High Expectations

Maria_Spelterini_at_Suspension_Bridge.jpgMaria Spelterini crossing Niagra Falls from
the United States side to the Canadian side on July 4, 1876.
©George E. Curtis (1830-1910)
Original image is a stereograph published in 1876.

When we put someone high up on a pedestal there are some unavoidable outcomes that result from that kind of lofty placement. We expect them to perform continuously at the same levels of behaviour that we know and love them for, so when a fall does happen, the result can be devastating.

People rarely live up to high expectations on a continual basis. When a miss-step occurs from so high up, expectations are usually found shattered on the floor in a million pieces. This catastrophic fall makes returning the relationship to its pre-fall glory next to impossible. Most everyone knows the old adage, “If you don’t have expectations, you won’t be disappointed.” This made me wonder, Why then, do we keep having high expectations of people, when we know a fall from such dizzying heights can be so devastating? 

I think most people accept that they can either lower expectations, or alternatively, do away with them completely. Although there is a huge difference between lowering one’s expectations, and not having any expectations, both have a fundamental flaw ingrained deeply within their fabric.  There doesn’t seem to be any room for improvement or encouragement. These ultimately lead to a lack of compassion, and a lack of mentoring, because… what would be the point?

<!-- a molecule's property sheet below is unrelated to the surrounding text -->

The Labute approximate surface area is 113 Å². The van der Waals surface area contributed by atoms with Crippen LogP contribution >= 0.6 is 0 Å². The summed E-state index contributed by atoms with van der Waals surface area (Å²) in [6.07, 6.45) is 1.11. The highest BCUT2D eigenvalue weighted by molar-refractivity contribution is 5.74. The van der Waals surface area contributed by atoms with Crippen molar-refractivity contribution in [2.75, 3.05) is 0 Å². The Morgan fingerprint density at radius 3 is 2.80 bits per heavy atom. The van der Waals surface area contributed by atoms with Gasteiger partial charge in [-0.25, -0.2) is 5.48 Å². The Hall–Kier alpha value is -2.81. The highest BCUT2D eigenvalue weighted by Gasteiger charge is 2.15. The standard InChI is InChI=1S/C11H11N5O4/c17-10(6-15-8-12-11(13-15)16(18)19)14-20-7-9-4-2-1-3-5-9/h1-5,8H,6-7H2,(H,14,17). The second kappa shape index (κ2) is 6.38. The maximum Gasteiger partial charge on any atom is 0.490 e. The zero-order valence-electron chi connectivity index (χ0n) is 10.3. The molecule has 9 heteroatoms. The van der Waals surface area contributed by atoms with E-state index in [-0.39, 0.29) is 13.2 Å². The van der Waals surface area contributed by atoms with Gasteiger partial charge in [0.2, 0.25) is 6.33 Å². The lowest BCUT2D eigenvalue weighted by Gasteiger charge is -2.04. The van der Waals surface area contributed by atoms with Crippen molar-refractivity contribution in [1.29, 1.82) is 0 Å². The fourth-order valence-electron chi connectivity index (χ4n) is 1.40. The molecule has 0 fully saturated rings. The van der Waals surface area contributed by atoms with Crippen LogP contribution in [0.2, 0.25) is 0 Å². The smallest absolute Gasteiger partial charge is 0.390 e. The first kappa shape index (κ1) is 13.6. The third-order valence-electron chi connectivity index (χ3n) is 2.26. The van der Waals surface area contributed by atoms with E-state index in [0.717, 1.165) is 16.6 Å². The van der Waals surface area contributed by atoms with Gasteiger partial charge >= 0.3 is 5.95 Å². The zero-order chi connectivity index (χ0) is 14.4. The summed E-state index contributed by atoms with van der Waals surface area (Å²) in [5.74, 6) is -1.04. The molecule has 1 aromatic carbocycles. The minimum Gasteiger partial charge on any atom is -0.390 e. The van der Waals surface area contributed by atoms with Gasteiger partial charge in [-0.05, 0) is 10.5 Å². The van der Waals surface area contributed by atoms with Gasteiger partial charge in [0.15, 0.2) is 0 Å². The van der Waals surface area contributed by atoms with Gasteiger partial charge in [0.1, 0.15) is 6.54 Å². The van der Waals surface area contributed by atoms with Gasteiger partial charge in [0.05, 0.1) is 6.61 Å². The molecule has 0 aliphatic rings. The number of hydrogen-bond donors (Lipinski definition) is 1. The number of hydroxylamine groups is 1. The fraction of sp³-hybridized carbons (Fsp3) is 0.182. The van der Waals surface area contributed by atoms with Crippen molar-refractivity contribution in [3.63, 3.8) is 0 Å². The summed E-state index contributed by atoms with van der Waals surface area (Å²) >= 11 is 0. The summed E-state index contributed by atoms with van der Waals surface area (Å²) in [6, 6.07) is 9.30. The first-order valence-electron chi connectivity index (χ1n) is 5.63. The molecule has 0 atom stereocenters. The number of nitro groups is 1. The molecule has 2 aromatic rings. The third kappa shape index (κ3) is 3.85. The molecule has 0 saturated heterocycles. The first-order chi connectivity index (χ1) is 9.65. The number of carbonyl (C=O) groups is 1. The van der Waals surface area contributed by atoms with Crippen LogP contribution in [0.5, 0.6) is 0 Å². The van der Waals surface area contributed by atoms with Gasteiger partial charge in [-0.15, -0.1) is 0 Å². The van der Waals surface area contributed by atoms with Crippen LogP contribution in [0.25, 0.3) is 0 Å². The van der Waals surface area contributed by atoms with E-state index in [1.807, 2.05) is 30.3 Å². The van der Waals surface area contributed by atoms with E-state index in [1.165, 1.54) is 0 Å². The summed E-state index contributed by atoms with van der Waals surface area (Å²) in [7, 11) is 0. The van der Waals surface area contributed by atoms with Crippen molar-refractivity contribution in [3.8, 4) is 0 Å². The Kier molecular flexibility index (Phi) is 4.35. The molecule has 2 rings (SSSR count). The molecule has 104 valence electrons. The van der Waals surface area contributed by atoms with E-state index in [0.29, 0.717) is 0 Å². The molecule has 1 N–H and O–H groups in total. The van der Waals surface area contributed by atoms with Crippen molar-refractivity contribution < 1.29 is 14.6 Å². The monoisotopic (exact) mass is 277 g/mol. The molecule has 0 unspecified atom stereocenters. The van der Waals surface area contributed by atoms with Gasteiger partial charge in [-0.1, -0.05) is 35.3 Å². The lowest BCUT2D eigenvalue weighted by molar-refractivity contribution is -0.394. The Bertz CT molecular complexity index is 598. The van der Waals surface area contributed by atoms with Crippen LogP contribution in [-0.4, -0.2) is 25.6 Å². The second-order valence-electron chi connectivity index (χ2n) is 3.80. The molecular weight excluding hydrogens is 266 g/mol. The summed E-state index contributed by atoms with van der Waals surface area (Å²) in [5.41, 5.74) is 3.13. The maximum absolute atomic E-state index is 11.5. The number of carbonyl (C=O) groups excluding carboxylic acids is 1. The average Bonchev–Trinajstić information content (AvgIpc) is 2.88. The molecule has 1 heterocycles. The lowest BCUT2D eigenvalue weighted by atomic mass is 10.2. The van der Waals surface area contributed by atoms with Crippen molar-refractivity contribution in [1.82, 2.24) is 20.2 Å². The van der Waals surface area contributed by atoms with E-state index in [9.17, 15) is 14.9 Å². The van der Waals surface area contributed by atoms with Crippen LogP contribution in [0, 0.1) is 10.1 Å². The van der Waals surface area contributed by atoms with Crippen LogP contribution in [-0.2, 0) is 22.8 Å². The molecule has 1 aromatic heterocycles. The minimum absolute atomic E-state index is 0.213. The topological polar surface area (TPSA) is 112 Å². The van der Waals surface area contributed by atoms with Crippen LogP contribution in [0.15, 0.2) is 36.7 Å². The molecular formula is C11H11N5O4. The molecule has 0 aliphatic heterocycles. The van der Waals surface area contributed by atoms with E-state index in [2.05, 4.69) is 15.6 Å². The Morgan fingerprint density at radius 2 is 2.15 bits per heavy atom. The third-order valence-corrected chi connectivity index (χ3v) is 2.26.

Although disappointment can still be a lingering outcome if lowered expectations are not met, our view of a person can be more on track with reality. However, I am not sure if lowering one’s expectations is the best route to take. Whether we are aware of it or not, when lowered expectations are in play, so is a lower level of respect for the person in question.

One alternative is having no expectations at all. There are those who believe when we have zero expectations, our lives will be free from negative outcomes. But, I am not too sure. Is this realistic? Is it even possible? Just having a preconceived notion of how a person should behave is an expectation. We mostly believe a person’s past behaviour dictates their future behaviour, and when that image changes for the worse, often, we are disappointed.

There is an entire industry trying to convince us that living with no expectations is the secret to living a Zen life. I think this can be a dangerous thing; it certainly is not the panacea that one would hope for. I think this type of thinking can lead to feelings of apathy, and an overall state of not caring or giving up on someone. For some, you risk instilling feelings of unworthiness, and creating a vicious circle of low self-esteem brought on by no expectations, and on and on it goes.

So what can we do to mitigate disenchantment? I would say just knowing that human nature is at play when dealing with expectations would alleviate the level of disappointment felt. Not to say we should expect disappointment, but perhaps hoping for the best, while a small part of you is prepared for the worst, might be the way to go. Doing this would, at the very least, lessen the impact of feelings of disappointment, resentment, and bitterness that usually ensues after a fall of this nature.

However, lowering expectations, or worse, not having any at all, often leads to negative outcomes. There is enough negativity in the world without my contributing to it. I don’t know about you, but that is not how I want to live my life.  Although I personally have experienced disenchantment and the resulting discouragement, I still believe the better alternative is to hope for the best for everyone at all times. Luckily, it has been my experience that most people meet or exceed expectations—and that, my friends, is something to celebrate.

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